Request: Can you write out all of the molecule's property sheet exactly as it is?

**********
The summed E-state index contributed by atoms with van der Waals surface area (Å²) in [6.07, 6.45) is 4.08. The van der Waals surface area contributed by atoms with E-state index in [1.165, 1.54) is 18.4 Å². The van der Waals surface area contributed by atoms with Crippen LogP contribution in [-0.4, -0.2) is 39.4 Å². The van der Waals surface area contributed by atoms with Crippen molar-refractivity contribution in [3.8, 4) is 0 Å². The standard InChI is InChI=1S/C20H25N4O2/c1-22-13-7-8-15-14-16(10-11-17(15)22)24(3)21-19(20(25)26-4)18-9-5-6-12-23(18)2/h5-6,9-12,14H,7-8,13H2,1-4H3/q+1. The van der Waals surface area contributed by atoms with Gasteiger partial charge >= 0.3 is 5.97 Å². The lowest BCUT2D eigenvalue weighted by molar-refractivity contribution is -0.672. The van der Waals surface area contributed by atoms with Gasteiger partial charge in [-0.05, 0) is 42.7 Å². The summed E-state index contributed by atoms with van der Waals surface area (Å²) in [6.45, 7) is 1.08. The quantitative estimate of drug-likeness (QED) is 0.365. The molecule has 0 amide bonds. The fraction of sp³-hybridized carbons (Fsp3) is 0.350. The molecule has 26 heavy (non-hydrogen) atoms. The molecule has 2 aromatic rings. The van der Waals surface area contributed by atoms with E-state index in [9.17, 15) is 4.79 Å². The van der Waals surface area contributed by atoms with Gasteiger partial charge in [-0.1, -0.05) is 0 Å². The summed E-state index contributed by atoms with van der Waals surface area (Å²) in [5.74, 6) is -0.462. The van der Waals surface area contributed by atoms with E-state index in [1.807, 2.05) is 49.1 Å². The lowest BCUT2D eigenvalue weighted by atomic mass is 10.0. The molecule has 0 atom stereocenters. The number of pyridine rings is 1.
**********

The summed E-state index contributed by atoms with van der Waals surface area (Å²) in [6.07, 6.45) is 4.08. The van der Waals surface area contributed by atoms with E-state index in [1.165, 1.54) is 18.4 Å². The van der Waals surface area contributed by atoms with Crippen LogP contribution in [-0.4, -0.2) is 39.4 Å². The van der Waals surface area contributed by atoms with Crippen molar-refractivity contribution in [3.8, 4) is 0 Å². The standard InChI is InChI=1S/C20H25N4O2/c1-22-13-7-8-15-14-16(10-11-17(15)22)24(3)21-19(20(25)26-4)18-9-5-6-12-23(18)2/h5-6,9-12,14H,7-8,13H2,1-4H3/q+1. The van der Waals surface area contributed by atoms with Gasteiger partial charge >= 0.3 is 5.97 Å². The lowest BCUT2D eigenvalue weighted by molar-refractivity contribution is -0.672. The van der Waals surface area contributed by atoms with Gasteiger partial charge in [-0.05, 0) is 42.7 Å². The summed E-state index contributed by atoms with van der Waals surface area (Å²) in [6.45, 7) is 1.08. The quantitative estimate of drug-likeness (QED) is 0.365. The molecule has 0 amide bonds. The fraction of sp³-hybridized carbons (Fsp3) is 0.350. The molecule has 26 heavy (non-hydrogen) atoms. The molecule has 2 aromatic rings. The van der Waals surface area contributed by atoms with E-state index in [9.17, 15) is 4.79 Å². The van der Waals surface area contributed by atoms with Gasteiger partial charge in [-0.1, -0.05) is 0 Å². The summed E-state index contributed by atoms with van der Waals surface area (Å²) in [5.74, 6) is -0.462. The van der Waals surface area contributed by atoms with E-state index in [1.807, 2.05) is 49.1 Å². The lowest BCUT2D eigenvalue weighted by atomic mass is 10.0. The molecule has 0 atom stereocenters. The number of pyridine rings is 1.